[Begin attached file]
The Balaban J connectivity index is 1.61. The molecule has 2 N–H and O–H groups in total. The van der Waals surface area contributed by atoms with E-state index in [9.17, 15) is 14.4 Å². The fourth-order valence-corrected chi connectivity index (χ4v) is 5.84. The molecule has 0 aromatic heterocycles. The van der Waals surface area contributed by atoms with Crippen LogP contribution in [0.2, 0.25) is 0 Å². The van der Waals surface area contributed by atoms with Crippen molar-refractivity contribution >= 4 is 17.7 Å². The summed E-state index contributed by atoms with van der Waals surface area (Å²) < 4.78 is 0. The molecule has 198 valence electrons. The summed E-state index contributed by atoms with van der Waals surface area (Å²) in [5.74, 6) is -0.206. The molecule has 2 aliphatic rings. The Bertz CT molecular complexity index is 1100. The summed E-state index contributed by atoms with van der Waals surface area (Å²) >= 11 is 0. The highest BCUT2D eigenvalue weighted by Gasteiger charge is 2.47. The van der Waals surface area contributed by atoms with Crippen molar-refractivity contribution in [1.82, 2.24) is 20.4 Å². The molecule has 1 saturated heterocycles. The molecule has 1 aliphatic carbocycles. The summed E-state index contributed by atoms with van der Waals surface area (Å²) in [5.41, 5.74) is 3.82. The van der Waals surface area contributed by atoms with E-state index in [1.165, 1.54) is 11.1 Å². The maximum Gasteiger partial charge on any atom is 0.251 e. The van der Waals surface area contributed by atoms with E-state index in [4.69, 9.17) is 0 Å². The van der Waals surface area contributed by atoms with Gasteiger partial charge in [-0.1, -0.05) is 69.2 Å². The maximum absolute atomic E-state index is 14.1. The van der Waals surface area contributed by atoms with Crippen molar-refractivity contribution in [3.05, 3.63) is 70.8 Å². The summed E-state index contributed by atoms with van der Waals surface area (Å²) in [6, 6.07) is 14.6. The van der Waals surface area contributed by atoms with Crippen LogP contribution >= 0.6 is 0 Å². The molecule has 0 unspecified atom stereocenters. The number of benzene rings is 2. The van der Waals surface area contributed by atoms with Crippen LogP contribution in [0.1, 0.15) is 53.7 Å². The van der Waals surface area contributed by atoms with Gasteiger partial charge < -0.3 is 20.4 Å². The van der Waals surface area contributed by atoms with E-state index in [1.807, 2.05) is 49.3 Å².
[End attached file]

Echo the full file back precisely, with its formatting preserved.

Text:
The Balaban J connectivity index is 1.61. The molecule has 2 N–H and O–H groups in total. The van der Waals surface area contributed by atoms with E-state index in [9.17, 15) is 14.4 Å². The fourth-order valence-corrected chi connectivity index (χ4v) is 5.84. The molecule has 0 aromatic heterocycles. The van der Waals surface area contributed by atoms with Crippen LogP contribution in [0.2, 0.25) is 0 Å². The van der Waals surface area contributed by atoms with Crippen molar-refractivity contribution >= 4 is 17.7 Å². The summed E-state index contributed by atoms with van der Waals surface area (Å²) < 4.78 is 0. The molecule has 198 valence electrons. The summed E-state index contributed by atoms with van der Waals surface area (Å²) in [5.74, 6) is -0.206. The molecule has 2 aliphatic rings. The Bertz CT molecular complexity index is 1100. The summed E-state index contributed by atoms with van der Waals surface area (Å²) >= 11 is 0. The highest BCUT2D eigenvalue weighted by Gasteiger charge is 2.47. The van der Waals surface area contributed by atoms with Crippen molar-refractivity contribution in [1.82, 2.24) is 20.4 Å². The molecule has 1 saturated heterocycles. The molecule has 1 aliphatic carbocycles. The summed E-state index contributed by atoms with van der Waals surface area (Å²) in [5.41, 5.74) is 3.82. The van der Waals surface area contributed by atoms with E-state index in [1.165, 1.54) is 11.1 Å². The maximum Gasteiger partial charge on any atom is 0.251 e. The van der Waals surface area contributed by atoms with E-state index in [4.69, 9.17) is 0 Å². The van der Waals surface area contributed by atoms with Gasteiger partial charge in [-0.1, -0.05) is 69.2 Å². The maximum absolute atomic E-state index is 14.1. The van der Waals surface area contributed by atoms with Crippen molar-refractivity contribution in [3.05, 3.63) is 70.8 Å². The summed E-state index contributed by atoms with van der Waals surface area (Å²) in [6, 6.07) is 14.6. The van der Waals surface area contributed by atoms with Crippen LogP contribution >= 0.6 is 0 Å². The molecule has 0 unspecified atom stereocenters. The number of benzene rings is 2. The van der Waals surface area contributed by atoms with Crippen LogP contribution in [0.1, 0.15) is 53.7 Å². The van der Waals surface area contributed by atoms with Gasteiger partial charge < -0.3 is 20.4 Å². The van der Waals surface area contributed by atoms with E-state index in [1.807, 2.05) is 49.3 Å².